Space is vital here because if there were only ever the chaos of flux nothing could come to be in the way things clearly do. But, wonder of wonders, the curve of Venus’ shell reminds us that the chaos of flux is also always-already producing local and regional stabilities that gift us with the universe of things in which we live and move and have our being.

But, importantly, in holding Venus up as a goddess in this fashion she is not being seen by Lucretius as some kind of supernatural being standing outside nature making the world but, instead, as a way by/through which one can more easily meditate upon the way the world continually makes and remakes itself. His depiction of Venus in his poem is a poetic supreme fiction which aims both to help us understand and be passionate about the way nature natures and how her mothering hand, which is always-already making and touching us and all things is, simultaneously, also always-already being touched back by what it touches (cf. Maurice Merleau-Ponty, Nail: Lucretius 1. p 88).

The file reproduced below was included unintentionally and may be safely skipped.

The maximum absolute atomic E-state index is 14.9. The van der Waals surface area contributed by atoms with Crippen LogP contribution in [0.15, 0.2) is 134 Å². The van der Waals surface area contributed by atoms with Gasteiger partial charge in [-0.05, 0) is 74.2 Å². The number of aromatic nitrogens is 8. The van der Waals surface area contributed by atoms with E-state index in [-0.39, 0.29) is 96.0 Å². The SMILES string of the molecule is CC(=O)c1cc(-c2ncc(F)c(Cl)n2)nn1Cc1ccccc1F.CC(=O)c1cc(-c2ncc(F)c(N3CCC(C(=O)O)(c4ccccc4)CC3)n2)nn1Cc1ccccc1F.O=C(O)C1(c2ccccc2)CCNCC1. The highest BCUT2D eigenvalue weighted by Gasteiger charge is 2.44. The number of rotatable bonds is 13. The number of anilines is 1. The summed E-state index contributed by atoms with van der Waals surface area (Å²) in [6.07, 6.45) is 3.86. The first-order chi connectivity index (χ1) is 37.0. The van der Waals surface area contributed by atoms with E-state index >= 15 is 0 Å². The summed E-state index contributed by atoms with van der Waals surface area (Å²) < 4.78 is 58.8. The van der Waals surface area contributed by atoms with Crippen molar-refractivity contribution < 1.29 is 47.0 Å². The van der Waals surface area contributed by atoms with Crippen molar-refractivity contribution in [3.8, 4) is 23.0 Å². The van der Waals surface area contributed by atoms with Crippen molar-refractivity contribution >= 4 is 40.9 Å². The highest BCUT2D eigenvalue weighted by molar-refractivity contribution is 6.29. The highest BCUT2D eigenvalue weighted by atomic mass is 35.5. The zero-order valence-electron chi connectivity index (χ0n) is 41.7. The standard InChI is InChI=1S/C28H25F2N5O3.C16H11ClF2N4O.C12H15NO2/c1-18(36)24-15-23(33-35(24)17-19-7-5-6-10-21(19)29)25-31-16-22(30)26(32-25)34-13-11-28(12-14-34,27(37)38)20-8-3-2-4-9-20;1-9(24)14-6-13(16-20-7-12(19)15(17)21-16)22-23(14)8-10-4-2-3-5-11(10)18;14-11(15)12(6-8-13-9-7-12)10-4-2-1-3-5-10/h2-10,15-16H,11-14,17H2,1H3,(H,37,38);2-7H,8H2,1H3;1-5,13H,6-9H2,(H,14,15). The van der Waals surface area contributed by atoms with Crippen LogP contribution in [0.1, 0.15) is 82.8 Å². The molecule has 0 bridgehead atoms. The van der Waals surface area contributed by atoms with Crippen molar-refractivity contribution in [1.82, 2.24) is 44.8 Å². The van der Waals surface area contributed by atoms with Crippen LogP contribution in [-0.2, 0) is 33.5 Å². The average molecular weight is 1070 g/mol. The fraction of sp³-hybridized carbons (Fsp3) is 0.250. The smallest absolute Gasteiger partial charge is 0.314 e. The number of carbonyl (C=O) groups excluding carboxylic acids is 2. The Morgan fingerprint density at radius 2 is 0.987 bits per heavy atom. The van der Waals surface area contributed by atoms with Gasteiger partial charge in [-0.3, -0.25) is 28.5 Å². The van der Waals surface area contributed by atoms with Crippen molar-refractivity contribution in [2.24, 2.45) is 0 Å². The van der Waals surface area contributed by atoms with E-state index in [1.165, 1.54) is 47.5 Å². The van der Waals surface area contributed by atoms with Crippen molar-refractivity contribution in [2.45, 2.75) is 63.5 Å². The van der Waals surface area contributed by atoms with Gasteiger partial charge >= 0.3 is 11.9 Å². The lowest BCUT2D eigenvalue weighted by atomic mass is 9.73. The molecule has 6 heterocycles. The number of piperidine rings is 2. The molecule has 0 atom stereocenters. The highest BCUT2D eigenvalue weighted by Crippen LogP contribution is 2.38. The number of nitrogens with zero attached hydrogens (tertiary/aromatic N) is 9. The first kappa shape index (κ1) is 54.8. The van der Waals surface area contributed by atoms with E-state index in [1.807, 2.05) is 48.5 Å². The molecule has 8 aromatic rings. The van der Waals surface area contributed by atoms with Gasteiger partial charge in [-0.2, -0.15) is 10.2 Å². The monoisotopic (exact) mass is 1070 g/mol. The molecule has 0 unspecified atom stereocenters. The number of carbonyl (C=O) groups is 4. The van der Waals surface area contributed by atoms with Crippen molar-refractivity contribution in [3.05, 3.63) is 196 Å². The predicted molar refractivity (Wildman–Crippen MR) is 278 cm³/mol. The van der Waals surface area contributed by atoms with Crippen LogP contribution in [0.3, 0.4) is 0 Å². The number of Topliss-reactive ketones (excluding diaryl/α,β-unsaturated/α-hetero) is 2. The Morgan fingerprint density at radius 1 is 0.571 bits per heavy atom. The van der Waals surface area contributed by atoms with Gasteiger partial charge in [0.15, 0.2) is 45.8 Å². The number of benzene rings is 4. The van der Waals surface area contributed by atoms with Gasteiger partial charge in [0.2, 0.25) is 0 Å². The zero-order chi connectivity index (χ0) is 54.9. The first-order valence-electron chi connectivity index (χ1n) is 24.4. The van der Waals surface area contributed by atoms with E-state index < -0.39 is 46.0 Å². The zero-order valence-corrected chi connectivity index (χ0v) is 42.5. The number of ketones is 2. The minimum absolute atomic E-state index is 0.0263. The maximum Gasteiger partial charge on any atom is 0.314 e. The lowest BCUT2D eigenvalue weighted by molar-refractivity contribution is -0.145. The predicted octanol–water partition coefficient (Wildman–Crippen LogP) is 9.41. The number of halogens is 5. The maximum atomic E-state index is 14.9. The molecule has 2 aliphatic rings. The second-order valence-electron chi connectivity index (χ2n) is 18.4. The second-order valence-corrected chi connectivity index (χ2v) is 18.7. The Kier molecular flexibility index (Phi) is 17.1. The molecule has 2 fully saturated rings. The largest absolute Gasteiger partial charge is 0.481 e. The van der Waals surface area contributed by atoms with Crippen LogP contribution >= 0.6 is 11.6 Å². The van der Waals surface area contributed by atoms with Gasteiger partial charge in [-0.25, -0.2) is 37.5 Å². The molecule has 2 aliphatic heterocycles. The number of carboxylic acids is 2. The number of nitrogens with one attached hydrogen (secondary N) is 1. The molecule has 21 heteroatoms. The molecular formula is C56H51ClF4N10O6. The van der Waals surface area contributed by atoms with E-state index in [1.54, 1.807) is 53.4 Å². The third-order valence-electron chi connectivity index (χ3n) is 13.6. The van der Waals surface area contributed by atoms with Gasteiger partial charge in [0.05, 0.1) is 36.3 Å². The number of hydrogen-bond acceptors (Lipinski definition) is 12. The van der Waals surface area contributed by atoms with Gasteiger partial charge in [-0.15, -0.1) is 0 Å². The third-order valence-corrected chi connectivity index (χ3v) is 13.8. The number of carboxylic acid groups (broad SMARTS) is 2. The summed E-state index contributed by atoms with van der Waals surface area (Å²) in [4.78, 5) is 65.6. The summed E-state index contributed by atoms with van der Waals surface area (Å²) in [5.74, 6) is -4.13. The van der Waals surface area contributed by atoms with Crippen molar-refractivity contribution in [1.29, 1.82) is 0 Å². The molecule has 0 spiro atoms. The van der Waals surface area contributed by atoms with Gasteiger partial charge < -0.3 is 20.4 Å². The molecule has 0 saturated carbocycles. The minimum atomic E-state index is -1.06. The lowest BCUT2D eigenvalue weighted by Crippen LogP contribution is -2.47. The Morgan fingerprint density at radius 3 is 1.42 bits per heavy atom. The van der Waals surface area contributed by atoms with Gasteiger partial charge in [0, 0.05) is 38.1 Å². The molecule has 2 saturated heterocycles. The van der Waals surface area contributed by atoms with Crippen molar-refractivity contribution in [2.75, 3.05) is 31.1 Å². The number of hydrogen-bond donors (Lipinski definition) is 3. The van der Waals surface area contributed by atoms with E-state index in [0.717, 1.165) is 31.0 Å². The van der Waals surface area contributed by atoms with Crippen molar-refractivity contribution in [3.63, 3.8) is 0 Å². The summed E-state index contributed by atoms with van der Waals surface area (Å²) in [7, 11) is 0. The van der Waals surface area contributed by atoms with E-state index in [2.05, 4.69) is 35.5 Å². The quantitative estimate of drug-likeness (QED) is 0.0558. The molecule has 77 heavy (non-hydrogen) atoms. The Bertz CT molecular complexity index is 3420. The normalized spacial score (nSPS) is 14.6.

As you heard in our readings, Nail reminds us that Venus is

the mother [māter] of Aeneas, from which the Latin words māteriēs [material] and māteria [matter] also come. Māter is also the tree or matrix, the source of the tree’s growth, whose Indo-European root is described by the Greek word hūlē, meaning tree and matter. First philosophy, for Lucretius, begins with the mother, with matter itself, with the creative power of matter itself to produce all things, the aeneadum (ibid, p. 23).

Nail points out Venus becomes the material mother-goddess and so the concept of māteriēs “both maternalizes matter and materializes the mother at the same time.”

In other words, the mother of all creation is herself made of the same matter that she creates. Her materiality is the same materiality of the world. The mother of matter is the matter of the mother. Her creation is, therefore, the process of matter’s own process of materialization. Maternalization is materialization (ibid, p. 24).

Venus on my desk in Cambridge alongside a small portrait of Epicurus